18 out of 20? I’ll take it! How do you think you would stack up? Go check your shelves! Have you read any of the books above? Let me know in the comments below!

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Recommending Your Next Read [Based on Overly Specific Genres] Pt. 1

Welcome back to Finding Delight! I’m here today to give you some options for your next read. I put together a collection of some of the most popular overly specific book genres. Then, I scoured my shelves and the internet to find the perfect books that fit these categories. (If you don’t see a good fit here – do leave a common below with an overly specific book genre you love and I’ll be sure to reply with some choices!)

So, let’s get right into it…

Book set in a creepy house…

My pick: The Death of Mrs. Westaway by Ruth Ware

Others to check out: 

Crooked House by Agatha Christie

The Good House by Tananarive Due

The 7 ½ Deaths of Evelyn Hardcastle by Stuart Turton

Magical realism in the American south…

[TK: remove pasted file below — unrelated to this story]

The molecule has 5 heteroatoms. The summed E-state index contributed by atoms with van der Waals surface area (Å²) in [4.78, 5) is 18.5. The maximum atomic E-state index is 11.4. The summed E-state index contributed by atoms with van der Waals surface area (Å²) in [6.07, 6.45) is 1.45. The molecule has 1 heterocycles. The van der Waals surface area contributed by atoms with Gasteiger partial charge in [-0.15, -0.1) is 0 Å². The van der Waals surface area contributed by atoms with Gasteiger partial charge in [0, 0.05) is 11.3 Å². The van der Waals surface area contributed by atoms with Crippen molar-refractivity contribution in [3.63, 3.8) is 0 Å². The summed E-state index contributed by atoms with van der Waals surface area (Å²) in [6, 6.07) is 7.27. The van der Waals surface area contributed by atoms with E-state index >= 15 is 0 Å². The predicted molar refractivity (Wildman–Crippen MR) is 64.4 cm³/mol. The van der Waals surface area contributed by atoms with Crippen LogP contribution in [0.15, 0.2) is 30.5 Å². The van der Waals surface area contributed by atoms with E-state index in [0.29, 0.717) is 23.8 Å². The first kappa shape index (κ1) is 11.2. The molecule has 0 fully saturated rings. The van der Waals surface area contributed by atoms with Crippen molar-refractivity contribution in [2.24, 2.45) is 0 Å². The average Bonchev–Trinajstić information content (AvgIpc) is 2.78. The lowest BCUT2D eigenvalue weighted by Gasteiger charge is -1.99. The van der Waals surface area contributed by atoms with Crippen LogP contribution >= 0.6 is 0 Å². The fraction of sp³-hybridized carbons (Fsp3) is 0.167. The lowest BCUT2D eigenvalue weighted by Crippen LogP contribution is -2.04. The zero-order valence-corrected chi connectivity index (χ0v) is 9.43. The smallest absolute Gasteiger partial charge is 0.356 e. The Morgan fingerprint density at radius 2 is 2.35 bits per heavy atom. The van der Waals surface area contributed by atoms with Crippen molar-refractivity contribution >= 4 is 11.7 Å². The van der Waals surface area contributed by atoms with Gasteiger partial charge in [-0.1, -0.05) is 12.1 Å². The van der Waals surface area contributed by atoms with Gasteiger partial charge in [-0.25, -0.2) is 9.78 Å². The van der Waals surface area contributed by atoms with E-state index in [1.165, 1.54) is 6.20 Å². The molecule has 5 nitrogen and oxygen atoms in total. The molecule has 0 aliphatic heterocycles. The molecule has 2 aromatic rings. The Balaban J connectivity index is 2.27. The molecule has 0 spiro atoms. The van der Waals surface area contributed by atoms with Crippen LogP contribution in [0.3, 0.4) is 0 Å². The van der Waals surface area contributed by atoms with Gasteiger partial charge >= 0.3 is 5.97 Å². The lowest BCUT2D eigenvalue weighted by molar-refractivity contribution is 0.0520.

My pick: Sing Unburied Sing by Jesmyn Ward

Others to check out: 

The Underground Railroad by Colson Whitehead

Dead Until Dark by Charlaine Harris

Southern Mystical Moments by Patricia H. Graham 

A book that follows a family through different periods of life…

My pick: The Poisonwood Bible by Barbara Kingsolver 

Others to check out…

Pachinko by Min Jin Lee

The Dutch House by Ann Patchett

The Vanishing Half by Brit Bennett

Science Fiction featuring characters you can fall in love with…

My pick: The Sparrow by Mary Doria Russell

Others to check out…

Ready Player One by Ernest Cline

A Wrinkle in Time by Madeleine L’Engle

Kindred by Octavia Butler

Historical Fiction about a female artist…

My pick: The Painter From Shanghai by Jennifer Cody Epstein

Others to check out…

Rodin’s Lover by Heather Webb

Clara and Mr. Tiffany by Susan Vreeland

Isadora by Amelia Gray

A book to help you feel happy…

My pick: The Happiness Project by Gretchen Rubin

Others to check out…

The Happiness Equation by Neil Pasricha

The Happiness Advantage by Shawn Achor

You Are a Badass by Jen Sincero

Teens battling it out in a dark game (similar to The Hunger Games)…

My pick: Wolf by Wolf by Ryan Graudin

Others to check out: